Investment Chart Kondratiev Wave

Investment Chart Kondratiev Wave

Friday, 20 April 2012

Coming nationalisation of YPF shows risks of Emerging Markets again: list of 10 biggest nationalisations of commodity producers after 1950

In Argentina Kirchner thought it could come in handy to nationalise YPF (what is in the name; it means Oil Fields of the State) before entering oil fields before the coast, to take it from Repsol, a not outperforming energy producer this year. Cartoonist saw a chance with their picture where Rajoy takes Messi in return for YPF.

The FT had a few days ago a list of big nationalisations of oil companies/ commodity producers after WWII:

1. Mexico nationalised all oil companies. Salinas feared that the CIA wanted a coupe against him and his party. Pemex was created and the second rate technology since then is one of the reasons that the Mexican oil production is falling so much and so litlle new fields are developed.

2. Iran that under Mossadeq in 1951 took Anglo Iranian (now BP)

3. Codelco, the biggest copper mine in the world, nationalised by Allende in 1973. As favour in return the CIA abdicated him and mad Pinochet president of Chili, by the way he did not give back Codelco.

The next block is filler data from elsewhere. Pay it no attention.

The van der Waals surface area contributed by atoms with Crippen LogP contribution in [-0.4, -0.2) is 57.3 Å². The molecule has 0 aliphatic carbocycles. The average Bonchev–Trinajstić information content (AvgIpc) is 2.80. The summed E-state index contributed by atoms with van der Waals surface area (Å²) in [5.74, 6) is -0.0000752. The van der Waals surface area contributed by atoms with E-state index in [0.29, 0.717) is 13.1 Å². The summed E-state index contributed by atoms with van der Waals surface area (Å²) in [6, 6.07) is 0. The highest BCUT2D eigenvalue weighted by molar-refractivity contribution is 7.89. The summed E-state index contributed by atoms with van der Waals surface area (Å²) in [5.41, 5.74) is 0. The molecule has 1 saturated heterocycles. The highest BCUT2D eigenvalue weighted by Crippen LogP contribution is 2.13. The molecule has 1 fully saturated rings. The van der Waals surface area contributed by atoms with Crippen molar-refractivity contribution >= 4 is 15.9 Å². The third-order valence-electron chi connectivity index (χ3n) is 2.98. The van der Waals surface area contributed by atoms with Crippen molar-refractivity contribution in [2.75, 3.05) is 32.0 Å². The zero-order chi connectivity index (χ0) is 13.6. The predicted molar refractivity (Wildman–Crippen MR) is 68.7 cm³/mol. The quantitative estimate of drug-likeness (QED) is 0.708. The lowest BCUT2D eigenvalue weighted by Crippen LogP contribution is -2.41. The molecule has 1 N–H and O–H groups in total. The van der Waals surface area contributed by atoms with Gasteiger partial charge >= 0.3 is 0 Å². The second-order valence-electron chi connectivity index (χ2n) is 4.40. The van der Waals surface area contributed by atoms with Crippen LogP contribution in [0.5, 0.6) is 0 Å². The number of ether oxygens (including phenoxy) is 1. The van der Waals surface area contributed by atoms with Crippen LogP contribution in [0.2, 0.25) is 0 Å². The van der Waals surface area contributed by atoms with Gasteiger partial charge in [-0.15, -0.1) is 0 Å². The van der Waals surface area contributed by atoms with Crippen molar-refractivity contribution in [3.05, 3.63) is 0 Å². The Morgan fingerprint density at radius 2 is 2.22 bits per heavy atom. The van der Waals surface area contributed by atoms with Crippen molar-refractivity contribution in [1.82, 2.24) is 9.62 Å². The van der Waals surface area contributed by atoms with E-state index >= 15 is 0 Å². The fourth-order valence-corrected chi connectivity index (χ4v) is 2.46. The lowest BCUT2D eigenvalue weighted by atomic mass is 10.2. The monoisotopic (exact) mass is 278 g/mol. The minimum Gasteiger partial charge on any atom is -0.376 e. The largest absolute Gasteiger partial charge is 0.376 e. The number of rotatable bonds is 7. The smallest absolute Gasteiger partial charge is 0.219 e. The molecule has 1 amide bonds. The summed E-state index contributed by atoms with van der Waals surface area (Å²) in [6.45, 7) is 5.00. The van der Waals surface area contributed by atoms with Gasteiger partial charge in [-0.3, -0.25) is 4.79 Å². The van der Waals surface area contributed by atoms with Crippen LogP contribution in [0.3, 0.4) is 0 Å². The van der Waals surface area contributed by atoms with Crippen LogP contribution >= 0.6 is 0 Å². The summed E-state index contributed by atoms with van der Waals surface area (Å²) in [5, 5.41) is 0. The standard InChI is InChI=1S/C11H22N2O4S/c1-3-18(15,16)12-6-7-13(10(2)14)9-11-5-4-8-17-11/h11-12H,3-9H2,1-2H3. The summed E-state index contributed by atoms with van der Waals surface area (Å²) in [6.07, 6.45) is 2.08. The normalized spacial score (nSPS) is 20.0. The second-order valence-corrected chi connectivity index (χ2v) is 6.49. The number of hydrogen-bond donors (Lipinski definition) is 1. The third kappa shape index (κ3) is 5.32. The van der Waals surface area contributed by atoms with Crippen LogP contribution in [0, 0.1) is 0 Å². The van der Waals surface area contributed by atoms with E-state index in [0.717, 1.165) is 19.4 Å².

4. Libiƫ thought in 1971 that BP must get rid of the Sarir field. Several other countries in the region thought that a splendid idea, especially in 1972 Saddam Hoessein and also Aramco had the same idea but nationalised a bit more pretty.

5. Fidel Castro took all American sugar plantations/ refineries etc. in 1959. Until now the CIA did not manage to kill Fidel as return favour.

6. In 2007 Chavez wanted the Orinoco fields of Exxon Moblie and Conoco Philips

7. Yukos was given by Putin to Rosneft because of unfavourable political. Yukos claimed $100B damage.[ not mentioned: Royal Dutch Shell that had to give its share in the Sachalin fields to Russia]

8. Evo Morales was a man of his word and nationalised the oil and gas inteersts when he rose to power after 2006.

9. Ecuador took the possessions of Occidental, with a value of only ca $ 1B

10. In 1956 Nasser took the Suez canal in ‘Operation Dignity and Glory’

Well that are enough examples that investing in Emerging Markets is not without risk.

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